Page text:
But at the end of the day I really question if VR is actually commercially viable, sure as a hardcore gamer it would be awesome but WE are the minority and getting the casual consumer to buy such a product is a very hard sell IMO.

Good luck to all concerned parties.

Angeljuice1483d ago (Edited 1483d ago )

I do agree with what you say, however it would have done wonders for Oculus, Facebook and the whole kickstarter concept if they'd given a little 'golden thank you' to the 'little people' who's faith and contributions created the company in the first place.
It wouldn't need to be much, just a little gift to show appreciation (maybe free future VR software, or a heavily subsidised/free upgrade to the final retail version of the hardware).

That kind of PR is priceless and would have quashed most of the resentment expressed on the internet.

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Soldierone1484d ago (Edited 1484d ago )

According to Kickstarter rules they cannot get their money back. They fulfilled the rewards for one, but even if they couldn't do that Kickstarter states that some projects request too little money and have issues fulfilling rewards, so its a risk that backers take.

danny8181483d ago

Kickstarter should have a rule for the project to be fulfilled and not sold off! Fuck these guys

aliengmr1483d ago

That would be illegal or at the very least against the rules.

You aren't investing or even kickstarting a company, you kickstart projects.

As long as they provide the rewards promised, which they have, they have nothing to say.

Having a knee-jerk reaction is not cause for a refund.

Soldierone1483d ago

You can do that. Go invest in a company instead of donating to it....

ShowGun9011483d ago

kickstarter is a scam.

if you wanna invest, actually invest. not donate.

donations are CHARITY. given outta the kindness of your heart. doesn't mean they owe you anything. (other than the prize you agreed upon.)

danny8181483d ago

I agree with all u guys but the most ethical thing to do was to atleast reward those who donated. I know it was a donation but still. They got 2 billion. Thats alot of money

starchild1483d ago

Kickstarter isn't a scam, it works exactly the way it is stated to work and the way that most intelligent people understand it to work. Just because ignorant people don't pay attention and assume it to be something it isn't doesn't mean that there is a problem with it. I believe Kickstarter has its place.

I mean, we actually got this company off the ground, got some fabulous dev kits, and through further venture capital they were able to develop more advanced versions of the Rift and finally get the attention of an established successful company. As far as I'm concerned this is a success story.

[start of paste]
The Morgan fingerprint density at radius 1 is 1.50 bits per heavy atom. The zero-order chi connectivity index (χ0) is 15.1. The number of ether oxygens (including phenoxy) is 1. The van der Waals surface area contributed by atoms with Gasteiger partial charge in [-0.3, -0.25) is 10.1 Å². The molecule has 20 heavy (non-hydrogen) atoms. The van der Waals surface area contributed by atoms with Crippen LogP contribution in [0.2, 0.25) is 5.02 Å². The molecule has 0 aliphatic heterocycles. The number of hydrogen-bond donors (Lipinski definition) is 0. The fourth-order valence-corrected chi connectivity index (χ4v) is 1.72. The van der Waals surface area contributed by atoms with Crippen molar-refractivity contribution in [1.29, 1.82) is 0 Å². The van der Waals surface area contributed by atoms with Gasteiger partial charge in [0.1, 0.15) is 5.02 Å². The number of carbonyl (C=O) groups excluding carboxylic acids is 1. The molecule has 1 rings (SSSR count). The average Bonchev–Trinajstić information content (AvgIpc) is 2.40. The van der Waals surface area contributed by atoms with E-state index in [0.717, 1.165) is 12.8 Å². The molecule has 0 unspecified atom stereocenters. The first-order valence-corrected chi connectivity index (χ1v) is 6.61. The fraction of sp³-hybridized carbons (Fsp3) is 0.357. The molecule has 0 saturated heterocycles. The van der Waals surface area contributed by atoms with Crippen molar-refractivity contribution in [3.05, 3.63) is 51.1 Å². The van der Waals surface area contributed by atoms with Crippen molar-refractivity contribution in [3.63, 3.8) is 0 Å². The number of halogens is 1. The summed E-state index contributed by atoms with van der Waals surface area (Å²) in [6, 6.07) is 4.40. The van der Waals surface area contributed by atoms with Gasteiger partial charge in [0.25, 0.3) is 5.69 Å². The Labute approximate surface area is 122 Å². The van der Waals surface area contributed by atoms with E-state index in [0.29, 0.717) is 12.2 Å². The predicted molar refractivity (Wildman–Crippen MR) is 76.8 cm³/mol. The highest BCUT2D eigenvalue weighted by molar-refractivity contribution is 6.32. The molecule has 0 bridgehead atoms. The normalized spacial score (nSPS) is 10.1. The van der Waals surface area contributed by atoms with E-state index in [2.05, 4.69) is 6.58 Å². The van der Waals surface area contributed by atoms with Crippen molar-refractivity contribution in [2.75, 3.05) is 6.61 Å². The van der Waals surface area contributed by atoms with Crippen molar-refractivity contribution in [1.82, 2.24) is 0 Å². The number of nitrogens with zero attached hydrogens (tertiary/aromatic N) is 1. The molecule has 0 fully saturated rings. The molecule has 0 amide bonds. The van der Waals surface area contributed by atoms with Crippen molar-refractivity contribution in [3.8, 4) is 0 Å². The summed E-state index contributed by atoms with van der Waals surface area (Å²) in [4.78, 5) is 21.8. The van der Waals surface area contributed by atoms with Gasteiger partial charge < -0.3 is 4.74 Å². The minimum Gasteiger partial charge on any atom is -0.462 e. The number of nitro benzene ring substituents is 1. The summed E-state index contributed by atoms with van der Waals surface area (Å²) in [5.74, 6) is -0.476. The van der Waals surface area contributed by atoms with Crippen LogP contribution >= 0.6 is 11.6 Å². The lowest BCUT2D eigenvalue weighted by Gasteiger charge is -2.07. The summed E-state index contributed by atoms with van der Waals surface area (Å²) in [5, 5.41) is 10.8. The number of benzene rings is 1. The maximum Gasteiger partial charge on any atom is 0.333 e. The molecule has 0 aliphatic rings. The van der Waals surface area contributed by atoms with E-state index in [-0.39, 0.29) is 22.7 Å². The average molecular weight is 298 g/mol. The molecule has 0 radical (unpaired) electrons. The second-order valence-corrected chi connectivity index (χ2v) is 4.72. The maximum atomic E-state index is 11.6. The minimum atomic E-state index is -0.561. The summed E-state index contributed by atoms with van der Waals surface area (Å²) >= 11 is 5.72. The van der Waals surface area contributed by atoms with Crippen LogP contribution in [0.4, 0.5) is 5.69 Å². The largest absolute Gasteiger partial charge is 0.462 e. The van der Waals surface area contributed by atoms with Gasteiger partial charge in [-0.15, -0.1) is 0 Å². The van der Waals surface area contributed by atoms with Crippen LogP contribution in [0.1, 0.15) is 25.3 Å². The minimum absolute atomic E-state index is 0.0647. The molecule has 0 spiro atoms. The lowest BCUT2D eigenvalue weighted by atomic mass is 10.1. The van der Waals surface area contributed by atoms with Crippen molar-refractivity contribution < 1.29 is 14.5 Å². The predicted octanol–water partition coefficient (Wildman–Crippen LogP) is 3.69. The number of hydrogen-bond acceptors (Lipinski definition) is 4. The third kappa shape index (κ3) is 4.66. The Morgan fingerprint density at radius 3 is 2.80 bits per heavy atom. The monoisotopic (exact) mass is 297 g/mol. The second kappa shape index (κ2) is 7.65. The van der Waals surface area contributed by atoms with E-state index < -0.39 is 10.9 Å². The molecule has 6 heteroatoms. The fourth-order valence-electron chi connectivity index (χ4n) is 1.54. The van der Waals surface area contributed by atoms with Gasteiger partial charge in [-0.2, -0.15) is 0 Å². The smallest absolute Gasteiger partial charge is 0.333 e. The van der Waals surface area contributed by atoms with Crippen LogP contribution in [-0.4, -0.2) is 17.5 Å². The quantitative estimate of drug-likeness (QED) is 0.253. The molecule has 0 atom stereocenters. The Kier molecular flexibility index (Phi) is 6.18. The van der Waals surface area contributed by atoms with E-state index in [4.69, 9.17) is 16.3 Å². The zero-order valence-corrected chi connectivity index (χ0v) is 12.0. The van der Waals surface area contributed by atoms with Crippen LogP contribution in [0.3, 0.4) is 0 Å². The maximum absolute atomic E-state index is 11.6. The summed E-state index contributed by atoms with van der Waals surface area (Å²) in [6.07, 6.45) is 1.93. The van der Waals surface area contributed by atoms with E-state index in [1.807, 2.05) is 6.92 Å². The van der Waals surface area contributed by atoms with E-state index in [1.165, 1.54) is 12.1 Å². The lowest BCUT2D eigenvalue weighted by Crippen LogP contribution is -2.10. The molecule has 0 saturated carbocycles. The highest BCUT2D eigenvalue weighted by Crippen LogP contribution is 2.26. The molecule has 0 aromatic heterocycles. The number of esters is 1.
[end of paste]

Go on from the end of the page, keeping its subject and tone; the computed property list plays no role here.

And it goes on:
A few thousand angry idiots on the internet can seem like an overwhelming majority even though in many cases they actually represent a tiny minority.

Facebook is trying to diversify just like all successful companies do once their growth has gone through the S-curve and is starting to slow or even decline. They tried the Rift and were amazed by it, so they decided they wanted to help bring it to its full potential and get in on the ground floor of a potentially revolutionary technology.

In order to maintain a leadership position in VR, though, they know that they have to give people the quality of VR experience they expect. They aren't going to require bothersome facebook sign-ins or slap ads in our faces while playing games because they know that to do so would cause people to drop the Rift like a rock.

Most of what comprises the Rift is not patentable technology. And it would be easy for other competitors to bring VR headsets of their own to market, similar to what we have recently seen from Sony. The only way Facebook/Oculus is going to stay ahead is if they are ACTUALLY ahead in the estimation of consumers.

Facebook isn't going to kill their one shot to be a dominant force in the emerging VR market by doing something stupid like having ads pop up in our VR experiences or dropping support for gaming. It amazes me that people are naive enough to believe these things would happen.

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secretcode1483d ago

Thing is, Kickstarter isn't an investment. Kickstarter is a donation. Investing and donating are two very different things.

Joe9131483d ago

True and now that everyone knows you are putting your money into something so someone else can get rich will kill the whole kickstarter thing I don't know how I feel about this if you gave more than what a dev kit is worth then you got screwed but my thing is if you donate money to kickstart you kinda a founder of the company because there would be no company if not for your donations but it is a donation idk I would be happy with free products myself like if I donated then my name should be on a list and I should get the new version when it comes out if that was the case I could care less what they made off the sell as long as I got my product when they release a new one that way ppl do not feel screwed.

Tempest3171483d ago

But would you donate money to anything if you knew they were going to recieve 2 billion dollars?

XiNarutoUzumaki1483d ago (Edited 1483d ago )

Never trust in Kickstaters ever again.

Ouya: Failure
Oculus: On the way to failure

dcj05241483d ago

So you have time travel powers? Please tell me. When can we read minds. I'm guessing 2030-50ish.

Ju1483d ago

Fair or not...what it will lead to is the death of Kickstarter and with it the idea for a lot of smaller ideas to ever have a chance to come reality. That's a pity, really. Just shows how fragile this attempt really is.